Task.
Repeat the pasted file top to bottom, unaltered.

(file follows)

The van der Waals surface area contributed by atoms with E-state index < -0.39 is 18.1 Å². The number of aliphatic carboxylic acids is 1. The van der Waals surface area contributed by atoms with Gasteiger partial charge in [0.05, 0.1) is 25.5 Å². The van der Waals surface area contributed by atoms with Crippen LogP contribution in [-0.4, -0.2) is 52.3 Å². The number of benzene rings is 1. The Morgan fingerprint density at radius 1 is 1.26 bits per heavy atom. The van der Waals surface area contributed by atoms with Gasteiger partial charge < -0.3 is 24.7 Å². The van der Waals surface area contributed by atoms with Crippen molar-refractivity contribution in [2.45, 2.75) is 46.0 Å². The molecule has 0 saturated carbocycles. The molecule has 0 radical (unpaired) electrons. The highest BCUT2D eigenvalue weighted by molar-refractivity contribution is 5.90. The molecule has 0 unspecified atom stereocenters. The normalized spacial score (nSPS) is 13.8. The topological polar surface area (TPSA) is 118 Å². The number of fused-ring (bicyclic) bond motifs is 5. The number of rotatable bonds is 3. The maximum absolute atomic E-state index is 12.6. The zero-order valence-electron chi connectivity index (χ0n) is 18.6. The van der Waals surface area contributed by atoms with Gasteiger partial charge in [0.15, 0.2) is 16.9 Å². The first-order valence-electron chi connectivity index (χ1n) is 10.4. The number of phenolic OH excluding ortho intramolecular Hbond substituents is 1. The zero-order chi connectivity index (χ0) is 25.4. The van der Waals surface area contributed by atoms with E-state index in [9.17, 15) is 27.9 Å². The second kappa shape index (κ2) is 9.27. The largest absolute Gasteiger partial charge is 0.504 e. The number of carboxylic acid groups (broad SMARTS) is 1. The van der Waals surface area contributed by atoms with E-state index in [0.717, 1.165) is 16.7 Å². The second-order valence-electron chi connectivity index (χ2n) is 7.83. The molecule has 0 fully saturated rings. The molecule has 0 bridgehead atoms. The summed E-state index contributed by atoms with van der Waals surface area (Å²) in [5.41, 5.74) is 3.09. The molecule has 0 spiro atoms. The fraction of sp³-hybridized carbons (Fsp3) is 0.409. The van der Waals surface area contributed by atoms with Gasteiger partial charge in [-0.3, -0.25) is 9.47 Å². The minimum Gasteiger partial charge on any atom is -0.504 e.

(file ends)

The van der Waals surface area contributed by atoms with E-state index < -0.39 is 18.1 Å². The number of aliphatic carboxylic acids is 1. The van der Waals surface area contributed by atoms with Gasteiger partial charge in [0.05, 0.1) is 25.5 Å². The van der Waals surface area contributed by atoms with Crippen LogP contribution in [-0.4, -0.2) is 52.3 Å². The number of benzene rings is 1. The Morgan fingerprint density at radius 1 is 1.26 bits per heavy atom. The van der Waals surface area contributed by atoms with Gasteiger partial charge < -0.3 is 24.7 Å². The van der Waals surface area contributed by atoms with Crippen molar-refractivity contribution in [2.45, 2.75) is 46.0 Å². The molecule has 0 saturated carbocycles. The molecule has 0 radical (unpaired) electrons. The highest BCUT2D eigenvalue weighted by molar-refractivity contribution is 5.90. The molecule has 0 unspecified atom stereocenters. The normalized spacial score (nSPS) is 13.8. The topological polar surface area (TPSA) is 118 Å². The number of fused-ring (bicyclic) bond motifs is 5. The number of rotatable bonds is 3. The maximum absolute atomic E-state index is 12.6. The zero-order valence-electron chi connectivity index (χ0n) is 18.6. The van der Waals surface area contributed by atoms with Gasteiger partial charge in [0.15, 0.2) is 16.9 Å². The first-order valence-electron chi connectivity index (χ1n) is 10.4. The number of phenolic OH excluding ortho intramolecular Hbond substituents is 1. The zero-order chi connectivity index (χ0) is 25.4. The van der Waals surface area contributed by atoms with E-state index in [9.17, 15) is 27.9 Å². The second kappa shape index (κ2) is 9.27. The largest absolute Gasteiger partial charge is 0.504 e. The number of carboxylic acid groups (broad SMARTS) is 1. The van der Waals surface area contributed by atoms with E-state index in [0.717, 1.165) is 16.7 Å². The second-order valence-electron chi connectivity index (χ2n) is 7.83. The molecule has 0 fully saturated rings. The molecule has 0 bridgehead atoms. The summed E-state index contributed by atoms with van der Waals surface area (Å²) in [5.41, 5.74) is 3.09. The molecule has 0 spiro atoms. The fraction of sp³-hybridized carbons (Fsp3) is 0.409. The van der Waals surface area contributed by atoms with Gasteiger partial charge in [-0.3, -0.25) is 9.47 Å². The minimum Gasteiger partial charge on any atom is -0.504 e.